|Publication number||US7200374 B1|
|Application number||US 10/738,009|
|Publication date||Apr 3, 2007|
|Filing date||Dec 16, 2003|
|Priority date||Dec 16, 2003|
|Publication number||10738009, 738009, US 7200374 B1, US 7200374B1, US-B1-7200374, US7200374 B1, US7200374B1|
|Inventors||Adrian P. Stephens|
|Original Assignee||Intel Corporation|
|Export Citation||BiBTeX, EndNote, RefMan|
|Patent Citations (8), Referenced by (23), Classifications (7), Legal Events (3)|
|External Links: USPTO, USPTO Assignment, Espacenet|
The invention relates generally to wireless communications and, more particularly, to techniques and structures for improving communication throughput in a wireless network.
In a wireless network, one way to provide higher aggregate throughput as the density and/or demands of users increases is to increase the number of wireless access points (APs) within a region and have each wireless AP cover a smaller service area or cell. However, as the sizes of the service areas decrease, other problems may arise that could actually have a negative impact on the throughput of the network. For example, because the service areas are smaller, there will typically be less distance between co-channel cells within the network. Thus, a device in the service area of a first AP may be able to detect a packet transmitted by a device in the service area of a second, co-channel AP in the network. If the packet transmitted by the device in the service area of the second AP includes a medium reservation request, then the device in the service area of the first AP may honor the medium reservation request (e.g., refrain from transmitting for a predetermined duration, etc.) regardless of whether or not there is a potential for harmful interference. By honoring the reservation request when the chances of creating harmful interference are small, aggregate throughput in the network may be reduced.
In the following detailed description, reference is made to the accompanying drawings that show, by way of illustration, specific embodiments in which the invention may be practiced. These embodiments are described in sufficient detail to enable those skilled in the art to practice the invention. It is to be understood that the various embodiments of the invention, although different, are not necessarily mutually exclusive. For example, a particular feature, structure, or characteristic described herein in connection with one embodiment may be implemented within other embodiments without departing from the spirit and scope of the invention. In addition, it is to be understood that the location or arrangement of individual elements within each disclosed embodiment may be modified without departing from the spirit and scope of the invention. The following detailed description is, therefore, not to be taken in a limiting sense, and the scope of the present invention is defined only by the appended claims, appropriately interpreted, along with the full range of equivalents to which the claims are entitled. In the drawings, like numerals refer to the same or similar functionality throughout the several views.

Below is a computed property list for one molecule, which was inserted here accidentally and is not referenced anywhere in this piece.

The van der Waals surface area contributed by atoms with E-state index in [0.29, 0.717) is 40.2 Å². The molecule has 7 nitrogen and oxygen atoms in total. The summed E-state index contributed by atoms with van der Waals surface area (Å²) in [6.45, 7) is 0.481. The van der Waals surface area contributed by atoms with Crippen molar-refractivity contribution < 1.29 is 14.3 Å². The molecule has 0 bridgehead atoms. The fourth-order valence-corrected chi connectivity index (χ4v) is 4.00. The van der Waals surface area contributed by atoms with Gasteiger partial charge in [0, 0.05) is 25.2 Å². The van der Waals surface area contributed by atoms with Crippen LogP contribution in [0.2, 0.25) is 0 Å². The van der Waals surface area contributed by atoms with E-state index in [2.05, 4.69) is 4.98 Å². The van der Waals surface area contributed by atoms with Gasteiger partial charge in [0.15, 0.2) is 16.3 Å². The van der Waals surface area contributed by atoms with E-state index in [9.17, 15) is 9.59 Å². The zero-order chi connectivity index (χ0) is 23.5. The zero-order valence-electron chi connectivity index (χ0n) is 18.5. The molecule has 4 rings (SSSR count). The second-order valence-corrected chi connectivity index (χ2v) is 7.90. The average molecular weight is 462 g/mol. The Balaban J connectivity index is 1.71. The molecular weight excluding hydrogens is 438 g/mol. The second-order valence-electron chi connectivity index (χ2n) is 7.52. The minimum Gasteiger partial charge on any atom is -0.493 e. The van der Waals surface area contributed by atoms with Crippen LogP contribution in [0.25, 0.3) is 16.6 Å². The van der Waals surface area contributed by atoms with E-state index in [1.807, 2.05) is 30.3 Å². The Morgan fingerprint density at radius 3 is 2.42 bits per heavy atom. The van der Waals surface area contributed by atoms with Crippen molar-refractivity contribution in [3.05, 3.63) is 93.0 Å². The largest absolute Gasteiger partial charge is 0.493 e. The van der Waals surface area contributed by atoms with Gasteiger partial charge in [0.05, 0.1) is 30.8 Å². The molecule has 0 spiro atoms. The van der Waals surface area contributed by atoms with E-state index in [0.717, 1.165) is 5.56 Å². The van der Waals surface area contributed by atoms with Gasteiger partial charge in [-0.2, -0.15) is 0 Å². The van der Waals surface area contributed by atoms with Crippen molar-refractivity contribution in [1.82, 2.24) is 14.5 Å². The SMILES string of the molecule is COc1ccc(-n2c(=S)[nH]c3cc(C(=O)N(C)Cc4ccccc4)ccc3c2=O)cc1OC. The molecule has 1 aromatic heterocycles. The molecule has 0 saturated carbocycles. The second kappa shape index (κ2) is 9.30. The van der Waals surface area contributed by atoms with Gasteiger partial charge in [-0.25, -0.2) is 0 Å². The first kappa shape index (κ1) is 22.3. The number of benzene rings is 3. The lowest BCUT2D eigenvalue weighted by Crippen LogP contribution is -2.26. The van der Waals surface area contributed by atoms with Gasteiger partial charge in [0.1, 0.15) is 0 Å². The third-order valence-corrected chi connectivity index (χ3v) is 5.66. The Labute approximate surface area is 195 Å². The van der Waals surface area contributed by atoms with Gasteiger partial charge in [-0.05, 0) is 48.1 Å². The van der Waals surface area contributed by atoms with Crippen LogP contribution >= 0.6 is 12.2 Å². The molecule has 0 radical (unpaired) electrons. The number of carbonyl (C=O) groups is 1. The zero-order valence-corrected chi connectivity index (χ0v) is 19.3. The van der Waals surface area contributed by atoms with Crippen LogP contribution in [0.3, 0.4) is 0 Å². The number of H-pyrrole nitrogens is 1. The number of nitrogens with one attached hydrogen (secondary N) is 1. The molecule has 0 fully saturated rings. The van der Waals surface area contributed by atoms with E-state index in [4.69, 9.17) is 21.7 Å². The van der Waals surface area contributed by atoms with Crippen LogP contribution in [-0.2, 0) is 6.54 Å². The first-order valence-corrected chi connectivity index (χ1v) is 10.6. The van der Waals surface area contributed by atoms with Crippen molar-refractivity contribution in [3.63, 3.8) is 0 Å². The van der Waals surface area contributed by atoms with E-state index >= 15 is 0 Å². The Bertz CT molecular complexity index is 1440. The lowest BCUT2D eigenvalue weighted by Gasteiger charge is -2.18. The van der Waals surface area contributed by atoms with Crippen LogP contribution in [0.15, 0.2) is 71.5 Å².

Some form of frequency reuse strategy may be implemented within a network to allow available frequencies to be efficiently utilized while preventing interference between different cells. For example, in the arrangement 10 of
To increase the overall throughput of the network arrangement 10 of
In some wireless networking technologies, a medium reservation request may be made by a client device within a cell that requests that other client devices within the cell refrain from transmitting for a specific amount of time (e.g., until a corresponding transmitted packet ends, until a corresponding packet exchange has completed, etc.). In this manner, collisions between transmitted packets may be avoided within the cell. When a collision occurs within a cell, the corresponding data is typically lost and re-transmissions are usually required. When the distance between co-channel cells is relatively small, the medium reservation requests transmitted within one cell may be detectable within other co-channel cells within the network. These medium reservation requests may be honored by one or more devices in a co-channel cell, even when the corresponding signals pose little or no threat of creating harmful interference (e.g., interference that may result in loss of data) in the co-channel cell. By honoring medium reservation requests when there is little or no chance of harmful interference being created, the aggregate throughput of the network will typically suffer. In at least one aspect of the present invention, techniques and structures are provided that allow a device to reject or ignore transmitted packets that pose little or no threat of creating harmful interference within the device.